New Leadership (Covid-19.4)

Wise words from Amita Schmidt, a dear friend:

You might wonder after a pandemic, “Who is going to lead?” A president? The millennials?  Wise elders? Philanthropists? Corporations? Criminals?

Instead of “who,” wonder “what?” What in me is going to lead? Fear? Worry? Selfing? Pushing? Controlling? Thoughts? Emotions?

This is a time for new leadership.  Lead with your inner stability.  Lead with your quiet, empty, aware nature. Lead with stillness, wisdom, and connectivity.  Lead with the absence of “you.”

The Buddha insisted, “I have stopped, why don’t you?”

And Psalm 46:10 invites, “Be still and know that I am God.”

Stop. Listen. Experiment with social distancing from the streaming device between your ears. Wash your hands of the insatiable push to do more.

Simply stop, be still, and effortlessly rest in the core of your inner being. Each day, surrender to your inner being, and listen. It will tell you everything you need to know.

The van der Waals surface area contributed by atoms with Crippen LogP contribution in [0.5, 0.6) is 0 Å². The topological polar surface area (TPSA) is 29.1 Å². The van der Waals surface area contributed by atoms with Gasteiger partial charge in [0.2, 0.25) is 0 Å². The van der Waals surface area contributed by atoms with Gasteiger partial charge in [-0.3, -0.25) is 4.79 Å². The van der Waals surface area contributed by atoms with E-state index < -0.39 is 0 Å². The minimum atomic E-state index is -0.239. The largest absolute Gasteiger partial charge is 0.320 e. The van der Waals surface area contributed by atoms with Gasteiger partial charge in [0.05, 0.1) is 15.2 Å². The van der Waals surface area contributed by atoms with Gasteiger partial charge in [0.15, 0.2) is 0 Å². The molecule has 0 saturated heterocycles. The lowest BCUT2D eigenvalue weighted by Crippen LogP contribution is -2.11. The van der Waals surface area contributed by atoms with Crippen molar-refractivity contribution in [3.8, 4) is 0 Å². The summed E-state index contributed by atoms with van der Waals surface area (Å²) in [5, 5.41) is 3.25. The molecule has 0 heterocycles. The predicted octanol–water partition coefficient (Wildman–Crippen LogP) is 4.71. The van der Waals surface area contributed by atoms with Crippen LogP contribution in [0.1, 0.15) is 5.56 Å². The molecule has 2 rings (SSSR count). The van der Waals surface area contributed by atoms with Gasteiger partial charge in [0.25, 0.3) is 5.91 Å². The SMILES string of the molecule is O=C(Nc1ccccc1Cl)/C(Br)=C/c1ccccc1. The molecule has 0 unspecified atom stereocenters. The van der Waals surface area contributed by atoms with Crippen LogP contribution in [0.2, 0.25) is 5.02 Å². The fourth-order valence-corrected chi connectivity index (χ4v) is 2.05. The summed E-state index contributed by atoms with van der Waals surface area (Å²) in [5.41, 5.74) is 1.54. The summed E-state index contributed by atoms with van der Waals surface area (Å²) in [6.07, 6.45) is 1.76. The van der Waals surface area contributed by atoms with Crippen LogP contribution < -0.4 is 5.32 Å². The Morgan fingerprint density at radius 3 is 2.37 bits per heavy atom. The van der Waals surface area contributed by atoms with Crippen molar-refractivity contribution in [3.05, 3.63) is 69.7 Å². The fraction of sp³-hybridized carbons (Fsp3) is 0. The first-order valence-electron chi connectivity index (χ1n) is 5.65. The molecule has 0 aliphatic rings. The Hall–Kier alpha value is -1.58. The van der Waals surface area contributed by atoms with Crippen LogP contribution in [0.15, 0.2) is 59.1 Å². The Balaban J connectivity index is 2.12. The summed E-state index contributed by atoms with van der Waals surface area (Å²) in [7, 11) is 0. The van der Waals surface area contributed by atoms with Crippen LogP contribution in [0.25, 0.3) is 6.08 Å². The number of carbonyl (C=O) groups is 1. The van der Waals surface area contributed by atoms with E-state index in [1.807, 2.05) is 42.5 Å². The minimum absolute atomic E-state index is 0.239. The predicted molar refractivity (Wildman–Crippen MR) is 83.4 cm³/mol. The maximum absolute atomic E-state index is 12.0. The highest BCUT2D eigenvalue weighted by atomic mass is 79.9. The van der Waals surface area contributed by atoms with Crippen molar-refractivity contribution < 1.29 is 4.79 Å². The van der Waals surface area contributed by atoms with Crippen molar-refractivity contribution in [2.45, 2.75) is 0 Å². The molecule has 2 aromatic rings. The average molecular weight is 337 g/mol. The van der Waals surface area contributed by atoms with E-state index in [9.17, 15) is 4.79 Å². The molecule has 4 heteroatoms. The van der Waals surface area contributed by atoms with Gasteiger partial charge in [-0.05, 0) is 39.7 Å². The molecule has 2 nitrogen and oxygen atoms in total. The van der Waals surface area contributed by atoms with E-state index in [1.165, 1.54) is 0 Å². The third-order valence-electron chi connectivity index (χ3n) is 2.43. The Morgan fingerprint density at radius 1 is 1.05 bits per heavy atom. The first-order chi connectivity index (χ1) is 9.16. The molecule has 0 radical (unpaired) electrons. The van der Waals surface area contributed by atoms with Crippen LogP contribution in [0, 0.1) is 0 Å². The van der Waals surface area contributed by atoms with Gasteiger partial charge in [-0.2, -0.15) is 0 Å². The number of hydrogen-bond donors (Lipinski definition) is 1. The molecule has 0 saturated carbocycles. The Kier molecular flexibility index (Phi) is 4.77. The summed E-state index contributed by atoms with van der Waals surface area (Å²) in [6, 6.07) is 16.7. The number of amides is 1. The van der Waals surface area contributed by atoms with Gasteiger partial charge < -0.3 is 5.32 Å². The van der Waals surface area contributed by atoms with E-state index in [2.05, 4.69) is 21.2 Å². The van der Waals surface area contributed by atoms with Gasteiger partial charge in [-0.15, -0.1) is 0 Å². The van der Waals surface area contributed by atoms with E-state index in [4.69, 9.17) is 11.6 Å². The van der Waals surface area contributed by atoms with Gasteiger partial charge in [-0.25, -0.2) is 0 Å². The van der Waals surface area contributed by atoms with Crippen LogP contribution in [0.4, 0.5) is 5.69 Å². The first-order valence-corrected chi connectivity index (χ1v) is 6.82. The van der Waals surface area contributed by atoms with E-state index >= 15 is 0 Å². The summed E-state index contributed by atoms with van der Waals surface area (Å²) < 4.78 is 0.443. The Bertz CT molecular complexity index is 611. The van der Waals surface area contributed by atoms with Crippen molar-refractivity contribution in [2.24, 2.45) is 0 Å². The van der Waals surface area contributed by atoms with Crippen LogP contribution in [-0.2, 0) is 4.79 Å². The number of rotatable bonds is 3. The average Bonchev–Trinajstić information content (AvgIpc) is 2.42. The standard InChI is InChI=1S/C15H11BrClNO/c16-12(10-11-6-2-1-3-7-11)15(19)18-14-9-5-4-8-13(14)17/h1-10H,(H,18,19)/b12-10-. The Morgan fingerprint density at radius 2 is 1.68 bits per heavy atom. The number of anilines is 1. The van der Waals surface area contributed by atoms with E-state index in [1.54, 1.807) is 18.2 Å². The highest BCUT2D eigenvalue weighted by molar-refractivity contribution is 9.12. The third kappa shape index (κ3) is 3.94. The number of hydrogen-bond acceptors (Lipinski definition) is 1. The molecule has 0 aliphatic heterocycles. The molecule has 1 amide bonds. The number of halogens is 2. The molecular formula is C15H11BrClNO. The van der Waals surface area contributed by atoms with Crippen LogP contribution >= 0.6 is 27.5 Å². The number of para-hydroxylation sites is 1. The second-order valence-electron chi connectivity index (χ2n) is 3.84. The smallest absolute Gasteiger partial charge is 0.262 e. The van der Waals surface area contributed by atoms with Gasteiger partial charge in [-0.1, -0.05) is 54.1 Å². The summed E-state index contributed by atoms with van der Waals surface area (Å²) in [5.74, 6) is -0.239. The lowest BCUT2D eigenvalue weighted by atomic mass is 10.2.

Follow the quiet, away from fear. Follow the simplicity, away from complexity. Your mind will lead you into a maze of illusion. Remember your unborn nature. When you come out of quarantine, leave the matrix of “I” behind. Then, only awareness remains. Awareness is always leading, not you.

Expect no one to lead. Let your steadfast inner stillness lead.

 Visit Amita’s website here

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New Audio (Covid-19.3)

During a recent Home-Online retreat with friends of Dharma Zephyr (Nevada) certain talks spoke directly to important aspects of our Covid-19 situation. Perhaps you’ll hear something of practical benefit. You can access through Kevala Retreat’s new Audio Library.